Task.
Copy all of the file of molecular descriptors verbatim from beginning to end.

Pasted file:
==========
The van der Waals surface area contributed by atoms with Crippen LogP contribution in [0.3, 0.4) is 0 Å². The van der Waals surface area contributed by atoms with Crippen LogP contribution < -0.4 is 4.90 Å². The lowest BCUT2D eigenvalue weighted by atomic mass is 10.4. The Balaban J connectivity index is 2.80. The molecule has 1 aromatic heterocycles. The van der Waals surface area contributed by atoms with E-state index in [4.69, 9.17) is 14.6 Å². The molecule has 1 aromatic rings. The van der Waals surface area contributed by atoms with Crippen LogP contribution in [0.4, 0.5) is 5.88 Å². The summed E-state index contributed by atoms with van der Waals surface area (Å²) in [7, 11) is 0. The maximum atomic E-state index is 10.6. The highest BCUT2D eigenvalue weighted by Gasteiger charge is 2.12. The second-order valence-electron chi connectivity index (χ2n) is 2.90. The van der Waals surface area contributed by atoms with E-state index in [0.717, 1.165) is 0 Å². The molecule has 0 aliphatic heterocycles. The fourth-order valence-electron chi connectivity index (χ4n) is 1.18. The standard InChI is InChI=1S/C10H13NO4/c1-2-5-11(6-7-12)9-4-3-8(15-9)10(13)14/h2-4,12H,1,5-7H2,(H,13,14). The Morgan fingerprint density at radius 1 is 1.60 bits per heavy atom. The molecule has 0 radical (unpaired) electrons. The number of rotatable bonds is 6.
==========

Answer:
The van der Waals surface area contributed by atoms with Crippen LogP contribution in [0.3, 0.4) is 0 Å². The van der Waals surface area contributed by atoms with Crippen LogP contribution < -0.4 is 4.90 Å². The lowest BCUT2D eigenvalue weighted by atomic mass is 10.4. The Balaban J connectivity index is 2.80. The molecule has 1 aromatic heterocycles. The van der Waals surface area contributed by atoms with E-state index in [4.69, 9.17) is 14.6 Å². The molecule has 1 aromatic rings. The van der Waals surface area contributed by atoms with Crippen LogP contribution in [0.4, 0.5) is 5.88 Å². The summed E-state index contributed by atoms with van der Waals surface area (Å²) in [7, 11) is 0. The maximum atomic E-state index is 10.6. The highest BCUT2D eigenvalue weighted by Gasteiger charge is 2.12. The second-order valence-electron chi connectivity index (χ2n) is 2.90. The van der Waals surface area contributed by atoms with E-state index in [0.717, 1.165) is 0 Å². The molecule has 0 aliphatic heterocycles. The fourth-order valence-electron chi connectivity index (χ4n) is 1.18. The standard InChI is InChI=1S/C10H13NO4/c1-2-5-11(6-7-12)9-4-3-8(15-9)10(13)14/h2-4,12H,1,5-7H2,(H,13,14). The Morgan fingerprint density at radius 1 is 1.60 bits per heavy atom. The molecule has 0 radical (unpaired) electrons. The number of rotatable bonds is 6.